“With patients, chronic aches and pains were usually the result of a life of neglect when it comes to health and fitness,” Wiles said. “More often than not, the long-term solution required the implementation of physical activities tailored to their specific needs. I have a passion for creating programs with far bigger goals than just those resulting in immediate success to get someone out of pain.”
Today, the group has grown and evolved into the Hudson Valley Fit Club, which has 2,200 members from around the tri-county region. Wiles runs several affordable Boot Camps a week out of his garage and driveway.
“The classes are comprised of all levels of fitness,” said Wiles, who trains everyone from sedentary octogenarians to active military personnel. “The focus is on pushing people to achieve more than they believe is possible. We have a philosophy: You’re allowed to say the word ‘can’t,’ as long as you follow it with ‘yet.’ ‘I can’t do 19 push ups — yet.’ ‘I can’t jump that high — yet.’ ” “Yet,” Wiles insists, implies hope, which he said is a huge motivator in the group.
“Mary is a personal training client that has lost over 100 pounds,” Wiles said. “(On a recent weekend) she ran her first-ever 5K race. Her ‘can’t’ had reached her ‘yet’.”
Witnessing change is what inspires Wiles, and his clients. A client diagnosed with Parkison’s recently began boot camp training.
“One particular exercise was a 24-inch box jump,” Wiles said. “Her first reaction, ‘I can’t do that.’ ‘Can’t’ persisted, but I wouldn’t give up on her, and I would never allow her to give up on herself.” After several months of training, Wiles said, she did it. Again, and then again, and again. “This breakthrough has led to more breakthroughs,” he said. “Not only for her, but for those that see what she has been able to accomplish.”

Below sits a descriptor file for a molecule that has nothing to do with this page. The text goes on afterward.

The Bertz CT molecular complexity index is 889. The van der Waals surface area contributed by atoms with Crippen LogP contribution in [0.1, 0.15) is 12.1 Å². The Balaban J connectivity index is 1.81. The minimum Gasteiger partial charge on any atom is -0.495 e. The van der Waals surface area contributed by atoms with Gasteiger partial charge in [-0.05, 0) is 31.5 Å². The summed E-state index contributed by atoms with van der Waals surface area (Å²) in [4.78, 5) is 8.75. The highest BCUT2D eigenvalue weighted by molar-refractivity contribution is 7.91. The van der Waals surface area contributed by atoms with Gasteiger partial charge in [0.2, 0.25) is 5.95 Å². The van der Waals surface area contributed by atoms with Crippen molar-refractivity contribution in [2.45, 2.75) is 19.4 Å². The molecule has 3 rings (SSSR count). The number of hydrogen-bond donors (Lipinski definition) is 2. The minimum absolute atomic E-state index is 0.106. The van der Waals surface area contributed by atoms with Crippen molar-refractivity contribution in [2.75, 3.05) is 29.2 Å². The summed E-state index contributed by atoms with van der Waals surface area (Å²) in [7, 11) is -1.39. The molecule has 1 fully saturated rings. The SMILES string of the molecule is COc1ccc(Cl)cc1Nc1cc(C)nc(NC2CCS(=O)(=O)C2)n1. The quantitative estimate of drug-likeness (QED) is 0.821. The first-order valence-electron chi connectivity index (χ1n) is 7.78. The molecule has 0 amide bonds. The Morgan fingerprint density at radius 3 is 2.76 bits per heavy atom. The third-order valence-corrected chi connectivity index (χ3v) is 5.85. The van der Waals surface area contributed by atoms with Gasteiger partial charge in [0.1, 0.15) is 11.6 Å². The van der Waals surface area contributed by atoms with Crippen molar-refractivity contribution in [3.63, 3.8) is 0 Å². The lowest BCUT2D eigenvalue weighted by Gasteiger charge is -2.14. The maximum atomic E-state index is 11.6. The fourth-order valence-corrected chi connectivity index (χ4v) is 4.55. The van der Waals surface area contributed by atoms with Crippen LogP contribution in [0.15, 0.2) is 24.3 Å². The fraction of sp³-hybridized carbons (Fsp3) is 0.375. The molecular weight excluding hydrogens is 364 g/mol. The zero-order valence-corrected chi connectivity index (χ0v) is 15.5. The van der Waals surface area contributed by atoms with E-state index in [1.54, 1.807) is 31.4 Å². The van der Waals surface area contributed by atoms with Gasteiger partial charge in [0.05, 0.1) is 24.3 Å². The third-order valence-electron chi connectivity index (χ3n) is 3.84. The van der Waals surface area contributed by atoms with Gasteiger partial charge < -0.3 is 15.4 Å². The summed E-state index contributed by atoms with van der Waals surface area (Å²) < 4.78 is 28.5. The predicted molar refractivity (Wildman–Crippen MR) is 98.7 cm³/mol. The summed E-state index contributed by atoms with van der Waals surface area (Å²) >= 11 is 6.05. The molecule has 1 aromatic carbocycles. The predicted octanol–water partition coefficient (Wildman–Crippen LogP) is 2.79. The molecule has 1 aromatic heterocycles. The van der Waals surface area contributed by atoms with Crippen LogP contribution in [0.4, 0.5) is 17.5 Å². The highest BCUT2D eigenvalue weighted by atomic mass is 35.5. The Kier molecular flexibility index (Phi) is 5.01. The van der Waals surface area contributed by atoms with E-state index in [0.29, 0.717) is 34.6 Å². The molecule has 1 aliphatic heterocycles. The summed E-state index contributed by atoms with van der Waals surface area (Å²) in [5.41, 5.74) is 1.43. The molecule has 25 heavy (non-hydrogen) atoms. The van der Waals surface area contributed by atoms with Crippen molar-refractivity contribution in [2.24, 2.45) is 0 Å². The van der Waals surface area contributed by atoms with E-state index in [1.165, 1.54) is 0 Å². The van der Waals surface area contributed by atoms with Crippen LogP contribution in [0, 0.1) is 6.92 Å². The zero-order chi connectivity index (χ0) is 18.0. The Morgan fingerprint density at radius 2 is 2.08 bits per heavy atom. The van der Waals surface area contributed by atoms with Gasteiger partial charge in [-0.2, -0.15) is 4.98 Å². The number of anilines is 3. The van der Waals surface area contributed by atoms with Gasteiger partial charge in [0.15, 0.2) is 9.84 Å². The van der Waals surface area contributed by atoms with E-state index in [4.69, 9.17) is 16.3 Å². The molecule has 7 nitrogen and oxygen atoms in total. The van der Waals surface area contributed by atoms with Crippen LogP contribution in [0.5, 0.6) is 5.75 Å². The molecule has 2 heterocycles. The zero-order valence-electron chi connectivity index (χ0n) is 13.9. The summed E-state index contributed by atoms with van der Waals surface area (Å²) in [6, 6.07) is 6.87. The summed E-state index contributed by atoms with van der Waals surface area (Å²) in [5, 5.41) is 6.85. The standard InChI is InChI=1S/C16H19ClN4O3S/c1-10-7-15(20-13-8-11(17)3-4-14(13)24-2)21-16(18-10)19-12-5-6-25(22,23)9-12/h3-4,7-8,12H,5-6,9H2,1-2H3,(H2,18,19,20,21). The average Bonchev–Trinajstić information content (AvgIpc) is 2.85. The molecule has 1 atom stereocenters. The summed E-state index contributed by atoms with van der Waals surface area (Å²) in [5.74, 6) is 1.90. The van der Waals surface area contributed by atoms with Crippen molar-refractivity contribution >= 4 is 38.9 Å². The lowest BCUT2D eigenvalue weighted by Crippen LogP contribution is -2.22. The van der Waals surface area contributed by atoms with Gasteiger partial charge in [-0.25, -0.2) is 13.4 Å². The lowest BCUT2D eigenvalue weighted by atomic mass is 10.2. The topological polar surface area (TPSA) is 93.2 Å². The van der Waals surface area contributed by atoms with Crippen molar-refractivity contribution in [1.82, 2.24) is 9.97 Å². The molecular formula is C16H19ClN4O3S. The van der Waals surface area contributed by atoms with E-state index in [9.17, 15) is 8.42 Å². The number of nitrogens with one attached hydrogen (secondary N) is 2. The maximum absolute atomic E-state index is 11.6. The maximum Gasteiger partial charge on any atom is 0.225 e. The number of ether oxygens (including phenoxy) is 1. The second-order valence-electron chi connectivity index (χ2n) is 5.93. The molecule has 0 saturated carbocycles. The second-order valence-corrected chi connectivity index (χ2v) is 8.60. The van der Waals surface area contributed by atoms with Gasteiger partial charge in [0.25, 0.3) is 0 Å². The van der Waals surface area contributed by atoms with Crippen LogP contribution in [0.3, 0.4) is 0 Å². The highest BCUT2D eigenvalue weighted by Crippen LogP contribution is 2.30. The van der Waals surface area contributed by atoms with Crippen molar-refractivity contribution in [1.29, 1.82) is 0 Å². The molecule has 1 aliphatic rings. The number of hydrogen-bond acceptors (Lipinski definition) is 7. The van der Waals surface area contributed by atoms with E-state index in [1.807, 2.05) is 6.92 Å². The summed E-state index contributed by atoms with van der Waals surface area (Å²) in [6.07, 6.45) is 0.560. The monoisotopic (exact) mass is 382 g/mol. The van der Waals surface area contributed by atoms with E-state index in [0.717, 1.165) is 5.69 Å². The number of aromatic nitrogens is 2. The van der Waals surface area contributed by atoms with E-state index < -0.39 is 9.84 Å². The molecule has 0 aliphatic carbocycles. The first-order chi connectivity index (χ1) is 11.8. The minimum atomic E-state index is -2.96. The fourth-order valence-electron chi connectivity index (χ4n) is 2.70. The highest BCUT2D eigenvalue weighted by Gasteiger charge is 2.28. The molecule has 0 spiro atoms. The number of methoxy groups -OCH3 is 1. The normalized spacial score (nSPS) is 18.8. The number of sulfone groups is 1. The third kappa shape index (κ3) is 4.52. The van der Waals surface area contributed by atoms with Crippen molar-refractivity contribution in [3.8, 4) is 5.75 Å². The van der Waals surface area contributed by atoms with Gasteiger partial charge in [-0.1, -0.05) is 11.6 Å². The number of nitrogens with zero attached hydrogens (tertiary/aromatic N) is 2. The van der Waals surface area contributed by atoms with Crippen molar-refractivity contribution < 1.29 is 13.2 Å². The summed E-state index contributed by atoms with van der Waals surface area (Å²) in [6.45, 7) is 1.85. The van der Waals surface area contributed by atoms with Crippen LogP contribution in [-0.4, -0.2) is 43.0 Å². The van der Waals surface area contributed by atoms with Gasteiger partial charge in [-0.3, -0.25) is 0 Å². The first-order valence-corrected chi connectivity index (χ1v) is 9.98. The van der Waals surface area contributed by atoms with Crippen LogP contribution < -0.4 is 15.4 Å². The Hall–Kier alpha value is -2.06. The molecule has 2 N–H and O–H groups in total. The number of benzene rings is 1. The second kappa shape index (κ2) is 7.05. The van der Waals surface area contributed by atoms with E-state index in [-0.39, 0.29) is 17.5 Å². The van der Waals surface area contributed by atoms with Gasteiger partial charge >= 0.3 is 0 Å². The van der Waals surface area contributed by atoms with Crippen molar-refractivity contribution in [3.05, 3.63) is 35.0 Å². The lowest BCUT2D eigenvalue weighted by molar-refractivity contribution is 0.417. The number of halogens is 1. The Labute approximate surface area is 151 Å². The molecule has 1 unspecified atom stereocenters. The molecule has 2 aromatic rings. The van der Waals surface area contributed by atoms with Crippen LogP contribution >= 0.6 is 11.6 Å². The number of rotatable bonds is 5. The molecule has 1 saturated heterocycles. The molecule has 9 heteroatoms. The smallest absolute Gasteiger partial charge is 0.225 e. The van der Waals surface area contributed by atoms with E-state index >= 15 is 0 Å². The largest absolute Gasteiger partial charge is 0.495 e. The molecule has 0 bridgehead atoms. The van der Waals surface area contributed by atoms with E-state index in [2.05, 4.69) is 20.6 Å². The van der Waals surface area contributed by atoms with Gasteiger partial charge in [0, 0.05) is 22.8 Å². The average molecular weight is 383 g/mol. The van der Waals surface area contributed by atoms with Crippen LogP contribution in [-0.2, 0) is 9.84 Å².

Wiles is also doing personal training and teaching classes at Crunch Fitness in Poughkeepsie: Tread and Shed, Absolution, Camp Crunch and Bodyweb with TRX straps.
In his spare time, which is minimal, Wiles loves to vegetable garden and play with web design.
“Web design allows me to express my creativity, similar to the ever-evolving workouts I enjoy creating,” he said, adding that he loves fresh garden veggies, too.
Carrie Jones Ross is a freelance writer. Contact her at email@example.com
Visit wilesfitness.org for more information
Chair squats – Every hour stand up and sit back down 20 times. When sitting, never fully rest in the chair.
Calf raises – You don’t have to stand up to stand on your toes. Stay seated and lift the heels as high as you can.
Biceps press – Place both hands, palms up, under your desk and press upward holding the contraction and then relaxing. Repeat 10-15 times.
Shoulder press – Sit in an armed chair and raise your arms to the side. Hold the contraction for a second or two and then relax. Repeat 10-15 times.
Ab crunch – Place both hands on the chair and lift the knees as high as you can while keep the back straight against the seat. Hold at the top for a second or two and repeat as many times as you can.
Source: Joe Wiles